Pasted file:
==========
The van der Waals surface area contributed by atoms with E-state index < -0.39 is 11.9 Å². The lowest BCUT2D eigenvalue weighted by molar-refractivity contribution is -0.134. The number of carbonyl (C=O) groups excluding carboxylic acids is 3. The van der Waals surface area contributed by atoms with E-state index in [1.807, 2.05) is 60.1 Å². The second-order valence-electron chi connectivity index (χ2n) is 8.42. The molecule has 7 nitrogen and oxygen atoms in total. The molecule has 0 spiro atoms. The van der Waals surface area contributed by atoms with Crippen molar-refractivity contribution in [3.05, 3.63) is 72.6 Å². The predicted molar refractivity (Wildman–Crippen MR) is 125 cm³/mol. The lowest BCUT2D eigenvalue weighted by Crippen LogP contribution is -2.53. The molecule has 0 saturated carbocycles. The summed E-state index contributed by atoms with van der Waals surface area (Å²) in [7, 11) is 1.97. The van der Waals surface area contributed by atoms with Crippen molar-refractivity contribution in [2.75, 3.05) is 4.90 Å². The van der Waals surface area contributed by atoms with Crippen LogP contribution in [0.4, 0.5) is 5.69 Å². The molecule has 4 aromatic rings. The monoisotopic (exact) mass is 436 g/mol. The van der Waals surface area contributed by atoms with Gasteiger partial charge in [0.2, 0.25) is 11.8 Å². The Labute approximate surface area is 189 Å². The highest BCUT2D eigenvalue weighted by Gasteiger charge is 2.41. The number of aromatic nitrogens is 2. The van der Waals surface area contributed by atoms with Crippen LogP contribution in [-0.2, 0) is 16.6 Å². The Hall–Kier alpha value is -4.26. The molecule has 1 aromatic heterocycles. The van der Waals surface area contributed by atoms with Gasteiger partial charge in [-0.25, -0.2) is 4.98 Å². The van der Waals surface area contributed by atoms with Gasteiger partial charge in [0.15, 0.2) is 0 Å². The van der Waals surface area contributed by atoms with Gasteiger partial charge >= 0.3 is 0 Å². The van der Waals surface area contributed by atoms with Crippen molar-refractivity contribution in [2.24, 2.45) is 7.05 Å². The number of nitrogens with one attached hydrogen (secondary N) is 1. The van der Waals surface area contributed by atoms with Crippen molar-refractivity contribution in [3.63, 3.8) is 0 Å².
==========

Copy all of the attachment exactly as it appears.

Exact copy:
The van der Waals surface area contributed by atoms with E-state index < -0.39 is 11.9 Å². The lowest BCUT2D eigenvalue weighted by molar-refractivity contribution is -0.134. The number of carbonyl (C=O) groups excluding carboxylic acids is 3. The van der Waals surface area contributed by atoms with E-state index in [1.807, 2.05) is 60.1 Å². The second-order valence-electron chi connectivity index (χ2n) is 8.42. The molecule has 7 nitrogen and oxygen atoms in total. The molecule has 0 spiro atoms. The van der Waals surface area contributed by atoms with Crippen molar-refractivity contribution in [3.05, 3.63) is 72.6 Å². The predicted molar refractivity (Wildman–Crippen MR) is 125 cm³/mol. The lowest BCUT2D eigenvalue weighted by Crippen LogP contribution is -2.53. The molecule has 0 saturated carbocycles. The summed E-state index contributed by atoms with van der Waals surface area (Å²) in [7, 11) is 1.97. The van der Waals surface area contributed by atoms with Crippen molar-refractivity contribution in [2.75, 3.05) is 4.90 Å². The van der Waals surface area contributed by atoms with Crippen LogP contribution in [0.4, 0.5) is 5.69 Å². The molecule has 4 aromatic rings. The monoisotopic (exact) mass is 436 g/mol. The van der Waals surface area contributed by atoms with Gasteiger partial charge in [0.2, 0.25) is 11.8 Å². The Labute approximate surface area is 189 Å². The highest BCUT2D eigenvalue weighted by Gasteiger charge is 2.41. The number of aromatic nitrogens is 2. The van der Waals surface area contributed by atoms with Crippen LogP contribution in [-0.2, 0) is 16.6 Å². The Hall–Kier alpha value is -4.26. The molecule has 1 aromatic heterocycles. The van der Waals surface area contributed by atoms with Gasteiger partial charge in [-0.25, -0.2) is 4.98 Å². The van der Waals surface area contributed by atoms with Gasteiger partial charge in [0.15, 0.2) is 0 Å². The van der Waals surface area contributed by atoms with Gasteiger partial charge >= 0.3 is 0 Å². The van der Waals surface area contributed by atoms with Crippen molar-refractivity contribution in [2.24, 2.45) is 7.05 Å². The number of nitrogens with one attached hydrogen (secondary N) is 1. The van der Waals surface area contributed by atoms with Crippen molar-refractivity contribution in [3.63, 3.8) is 0 Å².